In fact, many critical industry companies rely on ageing systems that were developed before cybersecurity became a major business concern. A relatively straightforward hacking effort targeting a plant’s automated machinery could grind a business’s operations to a halt, leaving unprepared companies under pressure to pay a ransom. And these corporations represent enticing targets because of those glaring security vulnerabilities and their potential for a large payout. Emboldened by successful strikes, cybercriminals will continue to target critical infrastructure and the vast majority of businesses across industries.
Where will cybercriminals attack next?
Groups like DarkSide, REvil, and others often post industries they’re targeting on the dark web. However, they don’t announce specific companies they’re targeting in advance. Many of these groups are also based in countries that do not have formal extradition treaties or strong mutual law enforcement cooperation agreements with the countries where their targets are headquartered. Therefore, it’s challenging for Canadian law enforcement agencies to investigate, track down, and bring these criminals to justice.
The role of nation-state actors has also come under increasing scrutiny. There’s been speculation among foreign policy experts that some recent high-profile attacks were perpetrated with the knowledge, and possible direct approval, of foreign governments. For much of the past decade, many countries have been engaged in cyber warfare, including attacks on publicly and privately owned critical infrastructure assets. These efforts broaden the scope of potential targets and potentially the strength and sophistication of cyberattacks a company may face.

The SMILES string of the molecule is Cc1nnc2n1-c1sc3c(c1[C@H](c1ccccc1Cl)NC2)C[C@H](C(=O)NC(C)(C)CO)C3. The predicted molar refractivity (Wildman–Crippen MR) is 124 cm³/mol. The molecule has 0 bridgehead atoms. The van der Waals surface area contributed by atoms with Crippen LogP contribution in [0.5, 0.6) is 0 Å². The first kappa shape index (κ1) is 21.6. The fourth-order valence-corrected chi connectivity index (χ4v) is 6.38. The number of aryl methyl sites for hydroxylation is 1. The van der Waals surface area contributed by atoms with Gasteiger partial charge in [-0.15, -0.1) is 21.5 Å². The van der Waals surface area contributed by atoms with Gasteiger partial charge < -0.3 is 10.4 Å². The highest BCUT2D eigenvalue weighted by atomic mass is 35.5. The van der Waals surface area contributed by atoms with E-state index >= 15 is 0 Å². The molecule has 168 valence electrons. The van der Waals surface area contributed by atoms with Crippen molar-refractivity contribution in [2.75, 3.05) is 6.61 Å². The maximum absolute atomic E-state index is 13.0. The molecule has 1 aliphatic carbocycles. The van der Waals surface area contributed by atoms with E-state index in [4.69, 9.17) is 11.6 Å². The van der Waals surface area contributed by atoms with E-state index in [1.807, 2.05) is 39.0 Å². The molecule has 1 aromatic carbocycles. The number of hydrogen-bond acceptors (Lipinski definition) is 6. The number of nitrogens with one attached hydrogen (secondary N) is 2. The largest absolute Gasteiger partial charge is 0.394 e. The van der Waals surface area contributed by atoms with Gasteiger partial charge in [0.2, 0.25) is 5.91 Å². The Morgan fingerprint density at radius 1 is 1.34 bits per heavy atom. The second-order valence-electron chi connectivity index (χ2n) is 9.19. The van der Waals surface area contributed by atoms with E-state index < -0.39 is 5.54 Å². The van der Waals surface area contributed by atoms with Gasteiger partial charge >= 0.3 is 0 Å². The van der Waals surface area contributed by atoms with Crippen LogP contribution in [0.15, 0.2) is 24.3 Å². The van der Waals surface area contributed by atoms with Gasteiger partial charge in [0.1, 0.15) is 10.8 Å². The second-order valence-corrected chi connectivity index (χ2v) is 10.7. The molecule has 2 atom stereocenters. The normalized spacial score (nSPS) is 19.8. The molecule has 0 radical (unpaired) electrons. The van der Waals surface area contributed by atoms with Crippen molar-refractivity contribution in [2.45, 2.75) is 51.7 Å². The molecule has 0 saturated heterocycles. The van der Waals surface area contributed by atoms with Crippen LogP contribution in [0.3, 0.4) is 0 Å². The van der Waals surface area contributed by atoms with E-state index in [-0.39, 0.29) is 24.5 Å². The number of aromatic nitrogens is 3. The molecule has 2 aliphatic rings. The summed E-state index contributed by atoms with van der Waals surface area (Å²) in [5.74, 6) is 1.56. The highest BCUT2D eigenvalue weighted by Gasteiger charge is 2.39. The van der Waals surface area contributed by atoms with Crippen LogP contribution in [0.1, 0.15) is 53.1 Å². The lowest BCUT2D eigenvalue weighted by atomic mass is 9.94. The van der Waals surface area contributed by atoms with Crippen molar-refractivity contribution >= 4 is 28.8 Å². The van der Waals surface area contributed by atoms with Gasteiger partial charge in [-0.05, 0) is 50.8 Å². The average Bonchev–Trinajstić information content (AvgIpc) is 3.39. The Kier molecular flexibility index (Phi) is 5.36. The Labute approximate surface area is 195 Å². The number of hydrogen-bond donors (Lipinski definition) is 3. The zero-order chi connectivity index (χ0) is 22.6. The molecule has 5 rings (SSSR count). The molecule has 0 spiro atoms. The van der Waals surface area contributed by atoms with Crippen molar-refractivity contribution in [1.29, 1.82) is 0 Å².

Given the range of recent targets, including government agencies, large corporations, schools, and nonprofits, it’s safe to say that any company could be next. Business leaders must invest in the appropriate cybersecurity infrastructure and personnel to secure their operations, regardless of whether they are legally mandated to do so. Investment includes strengthening network security fundamentals, including upgrading firewalls, deploying the latest antivirus/antimalware applications, and patching software. It means proactively searching for threats, scanning the dark web for compromised information, and keeping pace with the latest threat actors and trends.
Further, business leaders must empower dedicated cybersecurity experts to manage this aspect of their operation and provide them with the resources they need. Emergency response plans should incorporate the possibility of cyberattacks along with business continuity plans in case corporate networks are compromised. Employees must be trained continuously about cybersecurity so they can identify and address suspicious activity appropriately. And companies must review and adjust their cyber insurance liability policies to provide them with the greatest protection in case of an incident.
For many companies, understanding where to start is the biggest challenge. Cybersecurity is an enterprise-wide effort requiring dedicated time and resources, which many companies lack. If you want to take the first step to secure your business but don’t know how to get started, reach out to us at EasyIT. We’ll work with you to assess your cybersecurity and develop a comprehensive plan to strengthen it. We’ll work with you to identify and remediate weaknesses and develop business continuity plans tailored to your company. And, utilizing our Network Security Operations Center, you can have dedicated cybersecurity professionals monitoring your network in real-time, investigating anomalous activity, and responding to threats.
Contacting EasyIT is the first step towards safeguarding your business from cyberthreats, foreign and domestic. Reach out to us today, and let’s get started.